Tuesday, July 14, 2009

Hanging on the wind's songs.....

Einstein said, "Thinking is hard work, that's why so few people do it." Little did Einstein know that he was describing one characteristic that would eventually be considered one of the roots of addiction or alcoholism.

So I spoke a little last posting about the neocortex and the limbic system, but didn't spend a lot of time describing the process of how these two things work together to help create addictive behaviors.

As I mentioned, the neocortex is the place where learned memories are stored, and when you saturate this with alcohol or drugs or other quick fixes (like sex, gambling, smoking, eating, working, etc.) as a means to escape - and you receive the gratifying emotion from the limbic system, your brain, in a most miraculous way of connecting the dots begins to identify these cause and effects together. Its like Pavlov and his dog on a human scale.

And you have to realize that addiction takes years to saturate your thinking and your brain, and so, as a survival mechanism you begin to run on the signals from the limbic system (which, as I said, still behaves the way you did when you were a three year old)....

UGH! Its getting very clinical, and I just can't think of any good farm analogies to make this even slightly more entertaining to follow - but, trust me, when you let it absorb, it makes some sense. And the only real cure to this kind of saturation overload in the neocortex is TIME.

And, that is the anti-drug to an alcoholic! As I mentioned earlier, alcholics and addicts want changes immediately and so TIME seems like a preposterous solution.

So when it comes to relapse, there is something called a dry relapse. In fact, mentally you start drinking long before you actually take that drink. This is called a dry relapse. And, if you thought I would describe this to you, you are absolutely right. [note: you are to read that last paragraph with the kind of smug tone of voice that might come from someone who is about to write the most clever thing ever written by anyone except for the possibility of Mark Twain....]

As with most things in psychology these days, there is a nice little acronym to help you figure out where you are in the scale of dry relapse. I appreciate psychologists for these acronyms because they must understand that should I ever find myself knee deep into a possible relapse, the last thing I want to be wrestling with is "WHICH DAMN STAGE IS THIS!" Plus, these kinds of acronyms will help me to entertain people at parties. Now that I am sober, I will no longer be able to do things like wander around with a bandanna tied around my head quoting lines from the movie Napoleon Dynamite so I have to have a "thing".... and acronyms might be it.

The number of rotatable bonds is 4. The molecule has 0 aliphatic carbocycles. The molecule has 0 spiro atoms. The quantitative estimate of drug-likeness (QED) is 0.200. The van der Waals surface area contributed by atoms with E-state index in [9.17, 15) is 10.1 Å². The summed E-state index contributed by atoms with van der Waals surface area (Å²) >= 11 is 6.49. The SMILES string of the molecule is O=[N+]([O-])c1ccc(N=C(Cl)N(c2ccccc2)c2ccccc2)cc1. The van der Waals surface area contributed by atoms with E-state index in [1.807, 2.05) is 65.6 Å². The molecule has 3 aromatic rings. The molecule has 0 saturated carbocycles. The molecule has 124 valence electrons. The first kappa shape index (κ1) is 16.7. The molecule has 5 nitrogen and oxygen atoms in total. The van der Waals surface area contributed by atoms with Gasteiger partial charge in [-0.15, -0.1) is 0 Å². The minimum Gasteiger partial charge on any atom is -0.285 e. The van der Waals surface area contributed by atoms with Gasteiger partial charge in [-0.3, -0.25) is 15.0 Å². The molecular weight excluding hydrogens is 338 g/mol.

Anyway, F.A.S.T.E.R is the acronym. I am still digesting the irony in this acronym, but, hey, I didn't make it up.

F -Forgetting Priorities: The first sign of a dry relapse becomes evident when there is a sudden change in plans. A recovering person who wants to go back to school, or look for a new job, or even move or get a divorce, might change their minds as soon as the plans become too real or possible. New plans that don't require immediate action or holding on to previous plans are now the goal. Consciously or subconsciously a person wants to avoid this. Now, stay with me, because this is gonna be something you may nod your head at, but it will make sense at the end. Procrastination produces a low level of anxiety that releases chemicals in the brain which speed up the body and kill pain (mainly norepinephrine, endorphins and enkephalins). These chemicals keep us from feeling fear and depression.

A - Anxiety: The set of emotions that causes the next level of neurochemical release is brought about by drama or over reaction..... Did you hear me, D-R-A-M-A!! And some people, drama queens, like to create it, and may not even know they are creating it, because thriving in drama becomes a drug - the chemicals it releases become addictive. Like dating the wrong people OVER AND OVER, talking about people knowing they will find out, blaming people, places and things for how you feel. Happiness and worries can not exist in the same mind at the same time. When we choose to worry about things that we can not control we get an emotional charge. Our brain releases a set of chemicals to speed us up, our brain begins attempt to outrun depression by supercharging our way of thinking.... and drama creates this charge on a continuous scale.

S - Speeding up: This level of neurochemical anaesthetic tries to out-run feelings of fear and depression by going faster. An inability to slow down, an inability to be alone, workaholics or being too closely identified with your job, irregular eating, the compulsion to begin to consume caffeine and sugar - think about yourself, are you trying to outrun depression or avoid dealing with a problem? Are you procrastinating dealing with something?